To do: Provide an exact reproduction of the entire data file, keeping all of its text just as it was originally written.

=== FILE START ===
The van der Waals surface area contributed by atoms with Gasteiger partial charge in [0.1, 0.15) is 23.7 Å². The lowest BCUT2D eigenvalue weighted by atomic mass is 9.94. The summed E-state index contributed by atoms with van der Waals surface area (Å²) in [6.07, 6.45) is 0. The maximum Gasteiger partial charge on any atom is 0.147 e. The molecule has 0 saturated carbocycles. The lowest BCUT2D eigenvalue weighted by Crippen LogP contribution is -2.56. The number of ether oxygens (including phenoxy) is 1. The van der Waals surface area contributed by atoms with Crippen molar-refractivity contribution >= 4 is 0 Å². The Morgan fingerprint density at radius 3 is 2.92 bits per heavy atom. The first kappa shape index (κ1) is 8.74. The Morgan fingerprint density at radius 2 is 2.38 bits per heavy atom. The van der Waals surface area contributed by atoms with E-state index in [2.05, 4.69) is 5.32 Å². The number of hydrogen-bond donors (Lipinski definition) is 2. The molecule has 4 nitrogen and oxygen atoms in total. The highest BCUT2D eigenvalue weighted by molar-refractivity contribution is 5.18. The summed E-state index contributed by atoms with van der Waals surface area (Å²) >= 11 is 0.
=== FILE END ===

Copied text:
The van der Waals surface area contributed by atoms with Gasteiger partial charge in [0.1, 0.15) is 23.7 Å². The lowest BCUT2D eigenvalue weighted by atomic mass is 9.94. The summed E-state index contributed by atoms with van der Waals surface area (Å²) in [6.07, 6.45) is 0. The maximum Gasteiger partial charge on any atom is 0.147 e. The molecule has 0 saturated carbocycles. The lowest BCUT2D eigenvalue weighted by Crippen LogP contribution is -2.56. The number of ether oxygens (including phenoxy) is 1. The van der Waals surface area contributed by atoms with Crippen molar-refractivity contribution >= 4 is 0 Å². The Morgan fingerprint density at radius 3 is 2.92 bits per heavy atom. The first kappa shape index (κ1) is 8.74. The Morgan fingerprint density at radius 2 is 2.38 bits per heavy atom. The van der Waals surface area contributed by atoms with E-state index in [2.05, 4.69) is 5.32 Å². The number of hydrogen-bond donors (Lipinski definition) is 2. The molecule has 4 nitrogen and oxygen atoms in total. The highest BCUT2D eigenvalue weighted by molar-refractivity contribution is 5.18. The summed E-state index contributed by atoms with van der Waals surface area (Å²) >= 11 is 0.